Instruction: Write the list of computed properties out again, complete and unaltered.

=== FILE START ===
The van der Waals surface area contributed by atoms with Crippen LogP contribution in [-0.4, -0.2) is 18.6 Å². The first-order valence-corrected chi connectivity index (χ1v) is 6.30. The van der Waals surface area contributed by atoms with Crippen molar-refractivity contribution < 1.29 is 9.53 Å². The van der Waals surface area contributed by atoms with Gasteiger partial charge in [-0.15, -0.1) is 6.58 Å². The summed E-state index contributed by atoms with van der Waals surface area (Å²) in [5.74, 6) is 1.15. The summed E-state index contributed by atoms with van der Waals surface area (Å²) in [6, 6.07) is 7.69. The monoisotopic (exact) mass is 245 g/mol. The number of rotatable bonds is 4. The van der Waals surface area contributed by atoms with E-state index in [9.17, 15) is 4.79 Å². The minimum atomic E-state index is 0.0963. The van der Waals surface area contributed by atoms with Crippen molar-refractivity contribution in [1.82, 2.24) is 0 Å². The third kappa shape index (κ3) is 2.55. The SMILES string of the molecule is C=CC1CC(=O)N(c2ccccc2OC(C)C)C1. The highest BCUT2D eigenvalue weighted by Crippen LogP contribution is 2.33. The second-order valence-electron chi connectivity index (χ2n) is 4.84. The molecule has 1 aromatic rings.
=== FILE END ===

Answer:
The van der Waals surface area contributed by atoms with Crippen LogP contribution in [-0.4, -0.2) is 18.6 Å². The first-order valence-corrected chi connectivity index (χ1v) is 6.30. The van der Waals surface area contributed by atoms with Crippen molar-refractivity contribution < 1.29 is 9.53 Å². The van der Waals surface area contributed by atoms with Gasteiger partial charge in [-0.15, -0.1) is 6.58 Å². The summed E-state index contributed by atoms with van der Waals surface area (Å²) in [5.74, 6) is 1.15. The summed E-state index contributed by atoms with van der Waals surface area (Å²) in [6, 6.07) is 7.69. The monoisotopic (exact) mass is 245 g/mol. The number of rotatable bonds is 4. The van der Waals surface area contributed by atoms with E-state index in [9.17, 15) is 4.79 Å². The minimum atomic E-state index is 0.0963. The van der Waals surface area contributed by atoms with Crippen molar-refractivity contribution in [1.82, 2.24) is 0 Å². The third kappa shape index (κ3) is 2.55. The SMILES string of the molecule is C=CC1CC(=O)N(c2ccccc2OC(C)C)C1. The highest BCUT2D eigenvalue weighted by Crippen LogP contribution is 2.33. The second-order valence-electron chi connectivity index (χ2n) is 4.84. The molecule has 1 aromatic rings.